the world Clan MacKay and Multiculturalism
by Prof. A. Wayne MacKay
Scots are an important component of the multi-cultural fabric
of Nova Scotia. So much so that the clans have sometimes regarded being Scottish as the
norm in Nova Scotia and other cultural expressions as abnormal or at least on the fringes.
In a strictly numerical sense, the great majority of Nova Scotians do have Scottish
ancestry and the Scots have left a very important imprint on the culture of the province.
However, this fact should not be used to diminish the contributions of other groups such
as the Micmacs, Blacks, Lebanese, Greeks, Germans, Acadians and others to numerous to
In rather typical independent fashion, the Scottish clans
have been so intent on developing and extending their own heritage that they have paid
little attention to other cultural groups. To be blunt, they have sometimes considered
themselves to be a cut above the other cultural groups in Nova Scotia and have on
occasions fallen prey to a kind of elitism. It is hardly surprising that clans which have
spent much time demonstrating their superiority to the other clans, are less open in
accepting the other cultural groups on a basis of equality.
Fortunately, these elements of elitism and exclusivity are
breaking down. This in certainly true in relation to inter-clan activities where co-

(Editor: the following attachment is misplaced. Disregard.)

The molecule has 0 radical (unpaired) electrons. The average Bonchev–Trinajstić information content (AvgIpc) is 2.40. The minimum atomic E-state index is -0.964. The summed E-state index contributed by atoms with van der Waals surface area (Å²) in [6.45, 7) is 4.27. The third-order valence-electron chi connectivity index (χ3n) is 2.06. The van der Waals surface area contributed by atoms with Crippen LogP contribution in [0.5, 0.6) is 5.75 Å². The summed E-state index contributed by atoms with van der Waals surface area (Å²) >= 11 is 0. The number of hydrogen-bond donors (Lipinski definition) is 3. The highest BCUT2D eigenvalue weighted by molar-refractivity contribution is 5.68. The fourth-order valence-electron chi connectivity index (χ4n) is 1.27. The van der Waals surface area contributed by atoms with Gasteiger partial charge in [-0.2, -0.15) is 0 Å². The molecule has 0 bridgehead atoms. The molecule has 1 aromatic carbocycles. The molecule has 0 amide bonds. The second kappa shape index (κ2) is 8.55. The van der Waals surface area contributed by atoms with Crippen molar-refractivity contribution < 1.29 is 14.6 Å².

operation has replaced competition as the normal operating principle. While each clan
retains a healthy pride in its own accomplishments, it is happy to pool its energies with
those of other clans in joint endeavours. Picnics, dinners and sporting events are often
pursued on an inter-clan basis. While it is still fun to joke about old highland feuds,
the modern Nova Scotian clans stress their common goals rather than their differences.
This new spirit of collective endeavour can be extended
outside the Scottish ranks. I am proud to say that Clan MacKay took a lead in this regard
by participating in the Multicultural festival held in Halifax during June, 1985. Our clan
set up its tent (complete with Ida's oat cakes) and enjoyed the displays and performances
of the many other cultural groups represented at the festival. It was a healthy exchange
of cultural perspectives from which all participants could benefit. This initiative was
extended by inviting James Francois from the Multicultural Association to speak at our
Halifax dinner on October 26, 1985. Clan MacKay hosted other clans at this event so it
represented a co-operative spirit in all respects.
Of course the clans will continue to espouse a kind of rugged
individualism as part of their "raison d'etre" and we can't resist claims that
our clan is really the best. Nonetheless, I sense a new spirit of co- operation and
open-ness which will allow inclusive and tolerant approach to those who hold different
views. It is a sign of maturity and strength when isolationism and elitism can be replaced
by a collective appreciation of the many strands of Nova Scotia's multicultural fabric.
One does not lose an identity by sharing it with others.
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